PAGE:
15 Mary Ellen Guffey, Business Communication: Process and Product, 6e Ch. 9, Slide 15 How to Reduce Resistance Example Although your gift to Neonatal Care Center is not tax deductible, it would help us purchase one Intensive Care Ventilator. This unit would be put to use immediately in caring for critically ill and premature newborn infants.

16 Mary Ellen Guffey, Business Communication: Process and Product, 6e Ch. 9, Slide 16 Requesting Favors and Actions  Make a precise request; include a deadline.  Repeat a benefit, provide details, or offer an incentive. Motivate Action

17 Mary Ellen Guffey, Business Communication: Process and Product, 6e Ch. 9, Slide 17 “Before”—Ineffective Request Dear Dr. Thomas: Because you know Atlanta and live here in our town, we thought about asking you to speak at our GSU Business Awards banquet April 28. A few students on campus have read and admired your book Beyond Race and Gender, which appeared last spring and became a bestseller across the nation. We were amazed that a local author is now the nation’s diversity management guru. But what exactly did you mean when you said that America is no longer a melting pot of ethnic groups—it’s an “American mulligan stew”? Georgia State University doesn’t have any funds for honoraria, so we can invite only local speakers. The Reverend James R. Jones and Vice Mayor Rebecca A. Timmons were speakers in the past. Our awards banquet gets started at 6 p.m. with a social hour, followed by dinner at 7 and the speaker from 8:30 until 9. If you require, we can arrange transportation for you and your guest. Although you are a very busy person, we hope you will agree to this invitation. Thank you in advance. Please notify our advisor, Professor Alexa North. Sincerely yours, Dear Dr. Thomas: Because you know Atlanta and live here in our town, we thought about asking you to speak at our GSU Business Awards banquet April 28. A few students on campus have read and admired your book Beyond Race and Gender, which appeared last spring and became a bestseller across the nation. We were amazed that a local author is now the nation’s diversity management guru. But what exactly did you mean when you said that America is no longer a melting pot of ethnic groups—it’s an “American mulligan stew”? Georgia State University doesn’t have any funds for honoraria, so we can invite only local speakers. The Reverend James R. Jones and Vice Mayor Rebecca A. Timmons were speakers in the past. Our awards banquet gets started at 6 p.m. with a social hour, followed by dinner at 7 and the speaker from 8:30 until 9. If you require, we can arrange transportation for you and your guest. Although you are a very busy person, we hope you will agree to this invitation. Thank you in advance. Please notify our advisor, Professor Alexa North. Sincerely yours,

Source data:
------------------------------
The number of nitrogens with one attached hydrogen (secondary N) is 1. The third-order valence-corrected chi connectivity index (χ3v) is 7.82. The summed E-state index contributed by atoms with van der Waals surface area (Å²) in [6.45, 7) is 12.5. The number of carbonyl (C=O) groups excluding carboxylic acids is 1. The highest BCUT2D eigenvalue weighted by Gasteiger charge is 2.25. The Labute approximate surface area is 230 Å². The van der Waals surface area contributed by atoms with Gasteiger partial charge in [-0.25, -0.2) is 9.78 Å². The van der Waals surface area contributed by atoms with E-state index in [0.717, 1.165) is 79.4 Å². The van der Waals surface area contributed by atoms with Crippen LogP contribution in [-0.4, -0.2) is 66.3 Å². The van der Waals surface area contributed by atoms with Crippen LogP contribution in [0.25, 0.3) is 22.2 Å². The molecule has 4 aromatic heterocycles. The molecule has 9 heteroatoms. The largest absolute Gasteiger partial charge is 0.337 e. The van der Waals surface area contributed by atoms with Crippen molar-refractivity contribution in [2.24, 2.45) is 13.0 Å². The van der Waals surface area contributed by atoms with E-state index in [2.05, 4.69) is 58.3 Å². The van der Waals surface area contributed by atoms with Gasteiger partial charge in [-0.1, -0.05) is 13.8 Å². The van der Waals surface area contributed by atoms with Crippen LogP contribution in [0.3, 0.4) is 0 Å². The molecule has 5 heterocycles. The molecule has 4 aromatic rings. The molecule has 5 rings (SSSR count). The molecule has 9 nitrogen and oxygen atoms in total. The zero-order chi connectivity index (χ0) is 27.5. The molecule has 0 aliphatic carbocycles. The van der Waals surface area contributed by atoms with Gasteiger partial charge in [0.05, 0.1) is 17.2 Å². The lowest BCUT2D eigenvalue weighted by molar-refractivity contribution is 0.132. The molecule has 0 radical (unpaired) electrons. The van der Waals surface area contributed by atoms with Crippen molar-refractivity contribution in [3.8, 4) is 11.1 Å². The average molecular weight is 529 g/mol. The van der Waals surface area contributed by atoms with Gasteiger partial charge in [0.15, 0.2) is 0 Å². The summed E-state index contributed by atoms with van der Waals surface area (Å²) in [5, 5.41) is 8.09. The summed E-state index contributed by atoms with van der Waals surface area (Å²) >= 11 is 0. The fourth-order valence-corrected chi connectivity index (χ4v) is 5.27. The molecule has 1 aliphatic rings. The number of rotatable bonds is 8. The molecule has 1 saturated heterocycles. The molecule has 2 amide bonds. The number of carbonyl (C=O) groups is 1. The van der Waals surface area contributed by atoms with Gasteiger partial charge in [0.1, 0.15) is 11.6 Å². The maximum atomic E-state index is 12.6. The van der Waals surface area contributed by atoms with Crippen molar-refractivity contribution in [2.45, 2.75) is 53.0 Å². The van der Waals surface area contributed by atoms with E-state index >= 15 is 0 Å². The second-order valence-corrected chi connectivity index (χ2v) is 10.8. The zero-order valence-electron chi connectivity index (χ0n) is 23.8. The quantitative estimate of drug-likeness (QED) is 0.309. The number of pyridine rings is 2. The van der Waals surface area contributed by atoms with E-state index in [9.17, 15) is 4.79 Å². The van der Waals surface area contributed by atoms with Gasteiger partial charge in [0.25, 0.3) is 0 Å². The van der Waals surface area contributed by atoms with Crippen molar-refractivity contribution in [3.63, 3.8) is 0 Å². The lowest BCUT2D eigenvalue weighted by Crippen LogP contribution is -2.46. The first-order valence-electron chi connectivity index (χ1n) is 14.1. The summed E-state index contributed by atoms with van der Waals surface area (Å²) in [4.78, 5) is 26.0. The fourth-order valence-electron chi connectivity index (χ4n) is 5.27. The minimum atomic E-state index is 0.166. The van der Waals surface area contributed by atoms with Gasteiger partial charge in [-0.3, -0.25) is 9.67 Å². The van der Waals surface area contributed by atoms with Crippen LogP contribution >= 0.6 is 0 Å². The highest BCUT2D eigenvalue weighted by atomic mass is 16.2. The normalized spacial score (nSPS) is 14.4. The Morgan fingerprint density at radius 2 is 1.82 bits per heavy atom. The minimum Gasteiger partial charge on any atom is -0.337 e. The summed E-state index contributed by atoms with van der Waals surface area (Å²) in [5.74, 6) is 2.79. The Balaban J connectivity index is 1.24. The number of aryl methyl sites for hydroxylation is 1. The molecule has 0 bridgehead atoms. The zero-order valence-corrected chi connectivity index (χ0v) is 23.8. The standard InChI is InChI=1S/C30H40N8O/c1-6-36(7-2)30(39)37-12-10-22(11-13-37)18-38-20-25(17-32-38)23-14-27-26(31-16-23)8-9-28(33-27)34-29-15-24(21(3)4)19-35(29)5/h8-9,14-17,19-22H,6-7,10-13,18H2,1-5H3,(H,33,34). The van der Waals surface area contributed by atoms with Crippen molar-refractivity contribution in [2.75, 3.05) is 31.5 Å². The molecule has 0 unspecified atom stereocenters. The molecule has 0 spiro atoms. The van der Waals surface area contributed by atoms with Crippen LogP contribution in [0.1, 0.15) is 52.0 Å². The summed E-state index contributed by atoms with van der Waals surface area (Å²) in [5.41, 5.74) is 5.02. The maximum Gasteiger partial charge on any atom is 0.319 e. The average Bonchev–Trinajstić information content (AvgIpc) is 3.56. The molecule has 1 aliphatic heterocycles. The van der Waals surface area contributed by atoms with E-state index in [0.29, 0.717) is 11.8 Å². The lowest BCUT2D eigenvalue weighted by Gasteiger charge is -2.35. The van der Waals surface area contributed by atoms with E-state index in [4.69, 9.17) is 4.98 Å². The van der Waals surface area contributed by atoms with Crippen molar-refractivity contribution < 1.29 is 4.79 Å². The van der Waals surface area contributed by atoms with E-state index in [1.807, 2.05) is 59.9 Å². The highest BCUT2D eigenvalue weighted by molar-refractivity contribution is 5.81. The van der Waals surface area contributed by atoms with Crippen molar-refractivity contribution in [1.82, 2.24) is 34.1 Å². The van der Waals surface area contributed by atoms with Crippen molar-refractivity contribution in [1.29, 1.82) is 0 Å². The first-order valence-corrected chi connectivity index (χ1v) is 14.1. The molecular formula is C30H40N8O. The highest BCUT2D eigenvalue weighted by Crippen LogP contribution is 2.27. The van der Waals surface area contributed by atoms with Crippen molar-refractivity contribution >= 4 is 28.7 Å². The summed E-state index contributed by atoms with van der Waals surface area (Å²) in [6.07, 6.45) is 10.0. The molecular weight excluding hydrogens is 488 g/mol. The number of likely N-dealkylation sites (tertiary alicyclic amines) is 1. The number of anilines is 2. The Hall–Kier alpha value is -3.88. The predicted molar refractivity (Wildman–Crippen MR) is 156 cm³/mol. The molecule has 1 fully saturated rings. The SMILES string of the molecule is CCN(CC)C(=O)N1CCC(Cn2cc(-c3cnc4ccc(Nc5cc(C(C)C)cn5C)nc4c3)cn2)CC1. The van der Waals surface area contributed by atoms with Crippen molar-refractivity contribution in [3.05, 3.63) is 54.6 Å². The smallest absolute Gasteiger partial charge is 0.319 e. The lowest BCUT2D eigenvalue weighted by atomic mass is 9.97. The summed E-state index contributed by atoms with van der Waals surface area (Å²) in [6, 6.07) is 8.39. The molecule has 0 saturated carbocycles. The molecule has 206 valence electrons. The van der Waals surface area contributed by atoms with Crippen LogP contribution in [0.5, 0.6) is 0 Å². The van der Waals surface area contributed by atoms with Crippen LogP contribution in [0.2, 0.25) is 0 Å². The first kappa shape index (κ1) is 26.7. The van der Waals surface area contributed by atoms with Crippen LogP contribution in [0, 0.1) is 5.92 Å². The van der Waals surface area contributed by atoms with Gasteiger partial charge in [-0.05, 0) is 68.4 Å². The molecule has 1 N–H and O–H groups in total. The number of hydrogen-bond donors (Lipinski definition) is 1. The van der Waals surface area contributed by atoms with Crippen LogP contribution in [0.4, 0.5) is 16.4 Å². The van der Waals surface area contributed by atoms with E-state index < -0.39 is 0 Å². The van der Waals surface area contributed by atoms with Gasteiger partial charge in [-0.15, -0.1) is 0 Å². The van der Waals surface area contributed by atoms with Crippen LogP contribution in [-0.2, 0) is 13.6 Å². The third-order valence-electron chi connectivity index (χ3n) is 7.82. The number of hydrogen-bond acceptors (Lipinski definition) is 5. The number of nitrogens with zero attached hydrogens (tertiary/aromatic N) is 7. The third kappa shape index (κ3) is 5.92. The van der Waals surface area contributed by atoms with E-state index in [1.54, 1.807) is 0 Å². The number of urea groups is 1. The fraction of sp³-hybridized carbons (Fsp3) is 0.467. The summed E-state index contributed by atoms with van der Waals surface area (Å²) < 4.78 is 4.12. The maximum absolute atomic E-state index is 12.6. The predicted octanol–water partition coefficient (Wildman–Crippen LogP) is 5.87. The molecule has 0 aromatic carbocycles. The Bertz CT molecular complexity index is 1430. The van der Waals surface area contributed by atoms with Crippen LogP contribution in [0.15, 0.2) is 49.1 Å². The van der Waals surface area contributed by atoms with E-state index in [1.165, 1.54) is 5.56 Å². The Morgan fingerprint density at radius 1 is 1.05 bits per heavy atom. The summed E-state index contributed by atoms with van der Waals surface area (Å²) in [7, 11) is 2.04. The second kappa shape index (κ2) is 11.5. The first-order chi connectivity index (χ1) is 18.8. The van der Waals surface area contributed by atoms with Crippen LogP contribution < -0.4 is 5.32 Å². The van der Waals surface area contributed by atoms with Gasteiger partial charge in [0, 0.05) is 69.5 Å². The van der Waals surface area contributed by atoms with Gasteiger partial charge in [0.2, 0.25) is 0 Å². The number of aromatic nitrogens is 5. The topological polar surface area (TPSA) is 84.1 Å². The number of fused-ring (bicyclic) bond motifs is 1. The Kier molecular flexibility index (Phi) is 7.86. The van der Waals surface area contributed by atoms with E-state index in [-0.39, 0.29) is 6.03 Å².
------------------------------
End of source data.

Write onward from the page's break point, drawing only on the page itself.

18 Mary Ellen Guffey, Business Communication: Process and Product, 6e Ch. 9, Slide 18 Critical Thinking Questions 1.What is the purpose of the letter? 2.How do your think the reader will react to the message? 3.What could be used to attract the attention of the reader in the opening? Write an appropriate opening. 4.What information could be used to build interest in the body?

19 Mary Ellen Guffey, Business Communication: Process and Product, 6e Ch. 9, Slide 19 Critical Thinking Questions 5.What are some of the arguments the receiver might offer to resist the invitation? Could any counter-arguments be offered? 6.What could be used to motivate the reader to accept? 7.Should an end date be used in the closing? What information could be added to the closing to make it easier for the receiver to respond? Write an appropriate closing.